Monday, 28 April 2014

A Bee in My Bonnet!

The latest bee blog from Martha Kearney. Follow the seasons and gain a unique insight into the world of beekeeping with Martha Kearney, BBC journalist and beekeeping enthusiast. Martha has raised awareness of the honeybee's plight, notably through the BBC 4 series “The Wonder of Bees”.

I was asked to give a speech recently in my new role as President of the Classical Association and decided to pick the theme of beekeeping in antiquity with the title Mellis Caelestia Dona, the heavenly gift of honey. That comes from the most famous bee poem of all time - Virgil's Fourth Georgic. As well as being beautiful verse, this also contains remarkably good beekeeping advice including the best plants to have nearby, to use smoke to calm the bees and the need for a source of water. He does get a bit nutty about producing bees from the carcass of a dead ox which was known as Bugonia in ancient times. If you've ever looked at a golden syrup tin you'll get the idea. They used the image of a dead lion from a Biblical story. Nonsense of course as honey bees hate carrion.

Bees were popular from the most ancient of times. There are pictures of beekeepers in Egyptian temples from four and a half thousand years ago.

And take a look at this beautiful brooch from the Minoan civilisation on Crete.

Virgil was only one of several ancient authors who wrote on bees - Homer, Hesiod, Aristotle, Cato, Pliny, Columella and Varro for whom the nasty varroa mite is named. I kept my other half informed about my research and told him one day that I had found a new word - mellarius which means beekeeping slave. "I already know the meaning of that word" he said drily.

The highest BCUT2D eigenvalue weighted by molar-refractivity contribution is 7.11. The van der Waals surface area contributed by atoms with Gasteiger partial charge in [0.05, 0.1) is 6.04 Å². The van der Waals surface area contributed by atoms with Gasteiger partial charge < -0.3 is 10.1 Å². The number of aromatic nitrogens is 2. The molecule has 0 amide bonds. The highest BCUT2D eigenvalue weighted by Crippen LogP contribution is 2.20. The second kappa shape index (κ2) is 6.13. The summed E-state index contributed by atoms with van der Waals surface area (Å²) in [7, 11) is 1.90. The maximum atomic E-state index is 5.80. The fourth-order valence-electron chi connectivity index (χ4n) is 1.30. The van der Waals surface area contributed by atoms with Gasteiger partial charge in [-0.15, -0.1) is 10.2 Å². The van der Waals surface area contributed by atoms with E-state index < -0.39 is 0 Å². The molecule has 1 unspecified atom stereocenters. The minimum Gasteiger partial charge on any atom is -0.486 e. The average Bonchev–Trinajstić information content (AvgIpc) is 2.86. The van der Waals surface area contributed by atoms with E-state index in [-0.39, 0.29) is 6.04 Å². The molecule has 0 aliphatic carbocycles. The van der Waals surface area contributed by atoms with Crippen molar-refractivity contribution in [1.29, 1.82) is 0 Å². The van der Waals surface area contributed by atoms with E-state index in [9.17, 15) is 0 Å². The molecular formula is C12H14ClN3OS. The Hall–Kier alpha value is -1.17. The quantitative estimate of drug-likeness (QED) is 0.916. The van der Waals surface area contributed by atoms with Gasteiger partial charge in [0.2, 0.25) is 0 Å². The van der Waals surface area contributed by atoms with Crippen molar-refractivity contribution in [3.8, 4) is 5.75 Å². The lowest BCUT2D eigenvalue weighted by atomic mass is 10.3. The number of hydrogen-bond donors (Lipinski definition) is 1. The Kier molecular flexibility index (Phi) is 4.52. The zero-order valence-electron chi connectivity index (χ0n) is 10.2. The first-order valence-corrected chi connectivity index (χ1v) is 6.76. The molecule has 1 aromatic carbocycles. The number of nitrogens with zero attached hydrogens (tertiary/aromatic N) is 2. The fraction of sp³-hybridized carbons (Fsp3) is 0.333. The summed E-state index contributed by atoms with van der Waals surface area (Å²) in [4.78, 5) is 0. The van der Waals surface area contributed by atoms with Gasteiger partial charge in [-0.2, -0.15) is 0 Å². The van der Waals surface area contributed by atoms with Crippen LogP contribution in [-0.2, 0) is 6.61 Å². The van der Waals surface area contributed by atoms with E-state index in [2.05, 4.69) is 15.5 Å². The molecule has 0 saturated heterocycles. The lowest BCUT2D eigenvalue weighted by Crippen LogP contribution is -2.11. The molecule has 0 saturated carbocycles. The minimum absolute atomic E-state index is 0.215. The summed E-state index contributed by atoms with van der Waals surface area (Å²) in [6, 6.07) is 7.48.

You can see us both in action in episode 3 of The Wonder of Bees on BBC4 at 8pm on Monday night. The earlier ones are on the iplayer. This time we are extracting honey in a very much Don't Try This at Home way. I also meet a natural beekeeper who lets her bees swarm and doesn't use chemicals to treat for varroa. You can find more information here.

But many beekeepers will disagree with that approach. There is extensive information on the British Beekeepers association site here.

They also run a scheme called Adopt a Beehive for people who want to support bees with keeping them themselves.

If you have any thoughts on how the government can help honeybees and other pollinating insects, then there is still time to contribute to the consultation on the National Pollinator Strategy which ends on May 2nd. For more information on how the NFWI and WI members are getting involved in the campaign, and for details on how you can help, please visit the website.

If you have any thoughts on my blog or bees, do get in touch via Twitter @MarthaKearney

To read more from Martha, please visit her bee blog on the NFWI website.

1 comment:

  1. Great to have an easiily accessible WI blog, but can you make it easier for us to find out about new posts please - maybe a Bloglovin (or other bog follower) button that we can sign up for updates?